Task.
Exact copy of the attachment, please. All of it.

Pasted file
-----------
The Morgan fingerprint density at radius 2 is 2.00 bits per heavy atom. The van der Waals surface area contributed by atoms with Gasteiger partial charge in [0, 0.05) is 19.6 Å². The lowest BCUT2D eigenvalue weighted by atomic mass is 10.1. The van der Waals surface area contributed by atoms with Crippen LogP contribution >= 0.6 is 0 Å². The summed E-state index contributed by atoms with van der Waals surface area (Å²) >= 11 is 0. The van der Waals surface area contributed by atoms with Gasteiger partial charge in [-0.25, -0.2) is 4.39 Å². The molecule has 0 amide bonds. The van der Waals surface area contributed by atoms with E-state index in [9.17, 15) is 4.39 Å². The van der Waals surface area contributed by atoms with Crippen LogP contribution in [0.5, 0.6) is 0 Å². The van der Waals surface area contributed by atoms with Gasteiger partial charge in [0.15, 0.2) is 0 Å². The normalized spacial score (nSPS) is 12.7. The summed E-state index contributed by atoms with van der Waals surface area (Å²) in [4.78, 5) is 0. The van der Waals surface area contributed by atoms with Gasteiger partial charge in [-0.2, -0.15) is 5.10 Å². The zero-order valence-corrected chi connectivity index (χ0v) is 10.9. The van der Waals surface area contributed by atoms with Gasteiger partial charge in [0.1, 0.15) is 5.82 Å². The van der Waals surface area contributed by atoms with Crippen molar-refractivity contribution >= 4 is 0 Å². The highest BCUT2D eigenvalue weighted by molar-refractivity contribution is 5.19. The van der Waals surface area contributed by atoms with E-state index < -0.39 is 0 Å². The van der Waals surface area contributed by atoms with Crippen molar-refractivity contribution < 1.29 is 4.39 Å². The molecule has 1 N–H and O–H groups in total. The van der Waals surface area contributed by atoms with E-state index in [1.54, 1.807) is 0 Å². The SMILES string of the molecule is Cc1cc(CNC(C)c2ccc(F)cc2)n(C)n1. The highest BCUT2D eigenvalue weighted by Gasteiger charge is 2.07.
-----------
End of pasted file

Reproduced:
The Morgan fingerprint density at radius 2 is 2.00 bits per heavy atom. The van der Waals surface area contributed by atoms with Gasteiger partial charge in [0, 0.05) is 19.6 Å². The lowest BCUT2D eigenvalue weighted by atomic mass is 10.1. The van der Waals surface area contributed by atoms with Crippen LogP contribution >= 0.6 is 0 Å². The summed E-state index contributed by atoms with van der Waals surface area (Å²) >= 11 is 0. The van der Waals surface area contributed by atoms with Gasteiger partial charge in [-0.25, -0.2) is 4.39 Å². The molecule has 0 amide bonds. The van der Waals surface area contributed by atoms with E-state index in [9.17, 15) is 4.39 Å². The van der Waals surface area contributed by atoms with Crippen LogP contribution in [0.5, 0.6) is 0 Å². The van der Waals surface area contributed by atoms with Gasteiger partial charge in [0.15, 0.2) is 0 Å². The normalized spacial score (nSPS) is 12.7. The summed E-state index contributed by atoms with van der Waals surface area (Å²) in [4.78, 5) is 0. The van der Waals surface area contributed by atoms with Gasteiger partial charge in [-0.2, -0.15) is 5.10 Å². The zero-order valence-corrected chi connectivity index (χ0v) is 10.9. The van der Waals surface area contributed by atoms with Gasteiger partial charge in [0.1, 0.15) is 5.82 Å². The van der Waals surface area contributed by atoms with Crippen molar-refractivity contribution >= 4 is 0 Å². The highest BCUT2D eigenvalue weighted by molar-refractivity contribution is 5.19. The van der Waals surface area contributed by atoms with E-state index < -0.39 is 0 Å². The van der Waals surface area contributed by atoms with Crippen molar-refractivity contribution < 1.29 is 4.39 Å². The molecule has 1 N–H and O–H groups in total. The van der Waals surface area contributed by atoms with E-state index in [1.54, 1.807) is 0 Å². The SMILES string of the molecule is Cc1cc(CNC(C)c2ccc(F)cc2)n(C)n1. The highest BCUT2D eigenvalue weighted by Gasteiger charge is 2.07.